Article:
Dragon Dictation: A Must-Have App for Writers

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Dragon Dictation

I began using Dragon Dictation a few years ago when my work with a group of struggling writers left me searching for a tool that could help them get the great ideas they were sharing aloud onto a page. I wanted something elegant: a tool that wouldn’t interrupt students as they were speaking but rather, quietly capture what they were saying and flip it into text.

At the time, I had a hunch that if those kids could see what others were hearing them say, they would  recognize the power of their words and their potential to get them on paper. I was hoping to spark a bit of intrinsic motivation, and I wasn’t disappointed. What’s more, Dragon Dictation was free and simple to use.

Check out these four quick steps:

dragondictation1. Once installed, users click on the red button to begin recording.

2. As they speak, the app captures their words. Once finished, a quick swipe of the done button initiates processing.

3. The speaker’s words are transformed into text that is easily revised using the keyboard.

4. Finally, writers can copy and paste their drafts into other applications, email or text them to themselves or others, or share them in their social networks.

Over time, writers of all ages and experience levels began using Dragon Dictation in a variety of ways. It’s a great way to capture fleeting ideas on the go, it enables writers to transcribe the feedback given and received during peer review, and it also allows writers to move as they write. I find that many of them need to.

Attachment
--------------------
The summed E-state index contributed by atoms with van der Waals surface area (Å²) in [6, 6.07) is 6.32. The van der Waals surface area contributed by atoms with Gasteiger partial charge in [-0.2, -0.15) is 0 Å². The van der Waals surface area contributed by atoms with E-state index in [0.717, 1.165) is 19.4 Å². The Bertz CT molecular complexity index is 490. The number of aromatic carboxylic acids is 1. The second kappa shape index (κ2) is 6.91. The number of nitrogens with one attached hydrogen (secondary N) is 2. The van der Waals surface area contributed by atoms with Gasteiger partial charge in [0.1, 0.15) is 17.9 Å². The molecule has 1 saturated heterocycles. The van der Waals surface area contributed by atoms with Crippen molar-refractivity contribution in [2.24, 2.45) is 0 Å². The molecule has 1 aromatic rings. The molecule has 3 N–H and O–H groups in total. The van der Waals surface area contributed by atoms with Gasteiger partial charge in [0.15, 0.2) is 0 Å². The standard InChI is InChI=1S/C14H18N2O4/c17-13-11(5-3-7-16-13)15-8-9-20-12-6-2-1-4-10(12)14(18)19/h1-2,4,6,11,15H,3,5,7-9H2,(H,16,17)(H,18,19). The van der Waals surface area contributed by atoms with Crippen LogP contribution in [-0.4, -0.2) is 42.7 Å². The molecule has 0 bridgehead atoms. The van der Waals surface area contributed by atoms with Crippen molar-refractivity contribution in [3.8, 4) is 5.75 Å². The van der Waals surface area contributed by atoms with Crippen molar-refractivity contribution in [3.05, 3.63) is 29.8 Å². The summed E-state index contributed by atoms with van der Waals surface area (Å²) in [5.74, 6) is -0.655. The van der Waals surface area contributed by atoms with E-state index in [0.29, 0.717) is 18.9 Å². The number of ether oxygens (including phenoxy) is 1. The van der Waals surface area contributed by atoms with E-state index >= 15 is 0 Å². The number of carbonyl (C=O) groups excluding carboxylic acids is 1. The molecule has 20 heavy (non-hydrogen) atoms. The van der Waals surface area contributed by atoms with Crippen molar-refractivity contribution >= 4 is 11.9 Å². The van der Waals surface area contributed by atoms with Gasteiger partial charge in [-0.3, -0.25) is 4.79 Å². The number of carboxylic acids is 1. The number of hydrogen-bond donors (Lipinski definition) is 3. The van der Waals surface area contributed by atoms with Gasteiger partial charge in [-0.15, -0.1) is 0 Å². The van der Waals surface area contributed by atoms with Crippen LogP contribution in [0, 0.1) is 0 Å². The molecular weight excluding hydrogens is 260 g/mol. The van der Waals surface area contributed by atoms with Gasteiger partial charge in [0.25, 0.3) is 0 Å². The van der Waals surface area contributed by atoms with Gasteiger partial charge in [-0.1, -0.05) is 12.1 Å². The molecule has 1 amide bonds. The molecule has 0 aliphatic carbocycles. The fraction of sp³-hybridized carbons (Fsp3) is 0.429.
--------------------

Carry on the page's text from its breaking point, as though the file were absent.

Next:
Teachers can leverage this tool for assessment purposes as well, as it allows us to transcribe verbal responses to questions, deeper reflections, and conferencing dialogue. Rather than managing stacks of paper, teachers can house these transcripts online where they are easily accessed and analyzed. I like using Dragon to transcribe and email the feedback I provide to writers during our face to face conferences. It’s a good reminder of our conversation and one they can return to when I’m not available to help them.

These are just a few ideas of course, and I’m confident that others could share many more. Do you use Dragon Dictation in your classroom? How is supporting the learners you serve? How is helping you become a better teacher?

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A former English teacher, Angela Stockman is the founder of the WNY Young Writer's Studio, a community of writers and teachers of writing in Buffalo, New York. She is also an education consultant with expertise in curriculum design, instructional coaching, and assessment. Read more from Angela at Angelastockman.com.

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